After two more successful surveys and a no-fly day for routine aircraft maintenance, NASA’s IceBridge team was looking forward to getting back to the work of mapping land and sea ice in the Antarctic.
In the evening before every flight, mission planners decide on several options for the next day.
This takes into account changes in the Antarctic weather that seem to happen with little notice. In this case, clouds over the Weddell Sea meant selecting high priority missions to survey sea ice in the Bellingshausen Sea and map ice streams in Recovery Glacier.
Recovery Glacier is a part of Antarctica that has rarely been surveyed from the air due to its remote location. It was only about 10 years ago that researchers using RADARSAT data discovered just how far inland the tributaries in Recovery Glacier went. This marks the second time that IceBridge has surveyed this area, and its initial flights over the ice streams a year ago met with enthusiasm. “It was applauded by the community because everyone was so desperate to get the data,” said IceBridge project scientist Michael Studinger. The data gathered last year has already been included in a new compilation of the bedrock below the Antarctic ice sheet called Bedmap.
Even though the East Antarctic Ice Sheet is considered relatively stable compared to the more dynamic West Antarctic, information about changes to the ice sheet’s mass balance is crucial. Because it is such a significant ice stream, data on Recover Glacier is helpful in that regard. To predict how ice will flow takes information about both ice velocity and the shape and depth of channels the ice is flowing through, something that IceBridge is able to gather with its depth sounding radar, MCoRDS.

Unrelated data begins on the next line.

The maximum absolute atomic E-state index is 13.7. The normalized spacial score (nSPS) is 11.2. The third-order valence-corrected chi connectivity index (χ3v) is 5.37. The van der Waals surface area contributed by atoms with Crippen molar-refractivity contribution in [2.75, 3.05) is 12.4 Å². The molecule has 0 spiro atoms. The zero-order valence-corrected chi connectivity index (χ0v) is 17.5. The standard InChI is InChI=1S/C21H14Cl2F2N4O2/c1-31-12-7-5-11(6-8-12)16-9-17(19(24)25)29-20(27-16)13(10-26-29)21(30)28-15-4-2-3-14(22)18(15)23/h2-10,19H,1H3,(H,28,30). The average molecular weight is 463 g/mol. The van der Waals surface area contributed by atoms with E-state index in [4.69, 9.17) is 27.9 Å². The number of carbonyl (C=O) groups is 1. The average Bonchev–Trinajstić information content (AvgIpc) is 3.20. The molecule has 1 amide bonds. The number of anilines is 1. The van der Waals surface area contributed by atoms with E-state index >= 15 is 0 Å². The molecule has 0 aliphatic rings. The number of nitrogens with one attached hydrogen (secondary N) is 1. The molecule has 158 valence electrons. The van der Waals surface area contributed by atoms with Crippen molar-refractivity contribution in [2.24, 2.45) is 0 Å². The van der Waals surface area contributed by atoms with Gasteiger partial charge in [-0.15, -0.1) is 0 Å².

On Oct. 19, forecast models showed favorable weather over the Bellingshausen Sea though with a large system moving from the Amundsen Sea in the Bellingshausen later in the day. This was the second of two planned flights in the Bellingshausen Sea. After the transit flight from Punta Arenas, the DC-8 descended to start its survey of sea ice and found dense cloud cover all the way down to the surface. The weather system had moved faster than forecasts predicted. “The Bellingshausen Sea is a challenging area in terms of good weather and reliable forecasts,” said Studinger.
After a short while, however, the DC-8 got past the clouds and fog and researchers were able to begin collecting data. Sea ice data in the Antarctic is something that is in short supply, with more attention being paid to ice in the Arctic Basin. “Sea ice is very dynamic and any information we can get on ice in the Antarctic, especially thickness, is significant,” said sea ice scientist Nathan Kurtz of NASA’s Goddard Space Flight Center. “Thickness in the Bellingshausen has increased slightly while area has decreased. We’re looking at why that is.”
The Friday Bellingshausen Sea flight marked the end of a successful week of data gathering. In addition to the full-time job of measuring land and sea ice, members of the IceBridge team took time to do a little educational outreach by using the DC-8’s satellite uplink to do live online chats with teachers in students around the United States, reaching 15 classrooms and more than 225 students.